respect vs loyalty to what isn’t working well

God is with us!”

I consider people’s loyalty to “what isn’t working well” to be an issue for ME in my life and my business. We COULD distinguish ourselves by emphasizing a contrast. Here is “something to consider:”

I say “we are in the midst of systems specifically designed to distract, deceive, confuse, frustrate, and disempower us. They program us to reject ourselves, including the rejecting of certain emotions in particular. So, we can COME OUT OF THE BEAST, but not by staying loyal to it! We can shift from a conversation for EITHER loyalty OR reform… to a conversation for RESPECT.”


Loyalty (Photo credit: U.S. Army Korea (Historical Image Archive))


Respect (Photo credit: U.S. Army Korea (Historical Image Archive))

Note that “coming out of the beast” is NOT “killing the beast from inside of it.” The “beast” is not just an institution but a WAY OF RELATING. We can respect the system and even occasionally use it without having a terrified loyalty to defending it or reforming it.

We can begin by saying to people “what do YOU think about this idea that there may be systems that train us to be loyal to them TO OUR OWN DETRIMENT? Do you think an institution would ever program people to be loyal to that institution rather than loyal to their own family?” If we want a totally new dynamic, we must be willing to recognize old patterns and occasionally to even DISCARD them. How about just engaging with people directly in a remarkable conversation?

I occasionally find it frustrating to interact with people. I propose that many people- perhaps even myself- have had an undistinguished commitment to “be loyal to what is not working.” That hidden commitment to “what is not even working” BLOCKS the experience of simple disappointment and thus builds in to frustration: “This is NOT working BUT IT SHOULD!” I would only care that something is not working because I am disappointed. I would only say “but it should” out of NAIVE LOYALTY.

The loyalty represses the disappointment until I eventually get frustrated with “the system,” not even recognizing yet that it is not the fact that a hammer is not a saw that is a problem, but that I naively PRETEND that a hammer SHOULD be more like a saw. Once I admit that I have reached a point of frustration, then I am open to input from another. They may be able to not only help me be effective in regard to a specific issue, but to UNWIND an underlying catalyst for frustration and ineffectiveness and despair.

When I am merely disappointed, I can still explore new methods on my own. However, when I am experiencing the distress of frustration, assistance can be very beneficial.

So, how is this so unusually relevant? We are trained to be so loyal that we repress disappointment in “the system” until we reach a point of frustration. Further, in the absence of competent leadership, we direct our frustration toward investing in reforms that may never arise and may not be satisfying even if they do.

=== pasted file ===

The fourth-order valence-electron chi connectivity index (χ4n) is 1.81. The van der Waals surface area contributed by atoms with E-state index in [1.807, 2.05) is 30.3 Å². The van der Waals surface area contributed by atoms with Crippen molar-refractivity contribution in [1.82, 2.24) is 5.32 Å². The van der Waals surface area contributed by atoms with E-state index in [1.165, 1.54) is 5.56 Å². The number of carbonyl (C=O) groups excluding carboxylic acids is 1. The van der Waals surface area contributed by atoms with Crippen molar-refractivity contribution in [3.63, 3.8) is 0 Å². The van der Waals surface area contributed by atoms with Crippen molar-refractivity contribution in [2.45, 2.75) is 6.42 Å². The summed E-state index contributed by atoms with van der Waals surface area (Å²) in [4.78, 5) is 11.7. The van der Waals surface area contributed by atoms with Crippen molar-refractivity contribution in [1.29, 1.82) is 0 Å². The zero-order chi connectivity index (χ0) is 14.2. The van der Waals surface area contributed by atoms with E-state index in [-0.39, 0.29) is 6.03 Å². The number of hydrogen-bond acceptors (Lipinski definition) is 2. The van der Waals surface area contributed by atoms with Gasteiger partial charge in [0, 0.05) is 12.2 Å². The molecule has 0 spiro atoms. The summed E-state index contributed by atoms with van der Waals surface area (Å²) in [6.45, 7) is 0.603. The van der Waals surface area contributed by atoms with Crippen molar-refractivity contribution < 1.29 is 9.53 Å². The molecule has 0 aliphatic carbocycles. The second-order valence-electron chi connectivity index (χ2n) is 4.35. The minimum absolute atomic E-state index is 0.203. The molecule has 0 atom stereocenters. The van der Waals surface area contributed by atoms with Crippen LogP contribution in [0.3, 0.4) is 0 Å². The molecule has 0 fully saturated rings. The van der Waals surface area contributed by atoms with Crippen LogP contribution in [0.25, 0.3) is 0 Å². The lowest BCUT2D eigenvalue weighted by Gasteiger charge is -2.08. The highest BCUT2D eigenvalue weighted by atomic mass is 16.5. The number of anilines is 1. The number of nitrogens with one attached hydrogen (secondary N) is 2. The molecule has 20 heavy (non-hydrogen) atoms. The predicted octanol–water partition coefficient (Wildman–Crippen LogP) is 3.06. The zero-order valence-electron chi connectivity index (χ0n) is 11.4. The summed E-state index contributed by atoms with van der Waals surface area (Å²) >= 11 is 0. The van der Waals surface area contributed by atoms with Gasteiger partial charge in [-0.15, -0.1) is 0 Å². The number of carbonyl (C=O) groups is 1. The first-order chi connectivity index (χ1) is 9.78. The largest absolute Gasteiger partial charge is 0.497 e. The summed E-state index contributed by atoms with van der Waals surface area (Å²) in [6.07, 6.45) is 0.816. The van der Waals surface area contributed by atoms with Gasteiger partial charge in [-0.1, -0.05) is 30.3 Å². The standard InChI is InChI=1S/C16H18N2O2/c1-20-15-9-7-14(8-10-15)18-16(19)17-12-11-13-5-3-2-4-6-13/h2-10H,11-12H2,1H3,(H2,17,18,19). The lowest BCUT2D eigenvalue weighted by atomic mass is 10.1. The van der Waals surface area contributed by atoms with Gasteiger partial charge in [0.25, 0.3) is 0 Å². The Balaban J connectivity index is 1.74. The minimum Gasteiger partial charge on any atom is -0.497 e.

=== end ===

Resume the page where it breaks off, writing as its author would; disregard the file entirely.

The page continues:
However, consider that ALL people who want some kind of systemic reform actually see systemic reform as a METHOD to produce the RESULTS that they really desire in their own lives (but they have been trained to be so deluded that they think reform is the best way to get those personal results). They need coaching and effective LEADERSHIP.

In regard to health, there are AMAZING results available by methods unfamiliar to the masses. In regard to wealth, there are also SHOCKING results available, but not through familiar methods!

The idea that “the government is going to save me” is an idea of desperation. Those who are frustrated and terrified may be so terrified of simply stating their frustration (because they are so loyal to the system) that they desperately hope for a government salvation. That desperate hope is also called despair. It is a form of paranoia, of slow panic.

An alternative is to convert the frustration toward initiative. One pathway for converting frustration to initiative is rage. Another is grief (as in expressing disappointment). I often find that the direct expressing of either rage or grief tend to produce a clear recognition of “why I care” and “what I value” and “what I appreciate” and to eventually resolve in to LAUGHTER (a sign of tremendous relief- much more powerful than a mere “sigh”).

Beast Within Me by Piedra

Beast Within Me by Piedra (Photo credit: familymwr)

Are YOU willing to welcome your own emotional experiences? Are you willing to divest from what is not working well and to instead explore a new conversation that respects emotions as sources of valuable feedback, that respects “the system” (recognizing what it is and what it is not), and that respects the results that are most attractive to you?

If so, I invite you to make a comment below. Thank you for your willingness to respect what you are… rather than reject what you are and pretend to be something else (or that you “should” be something else).


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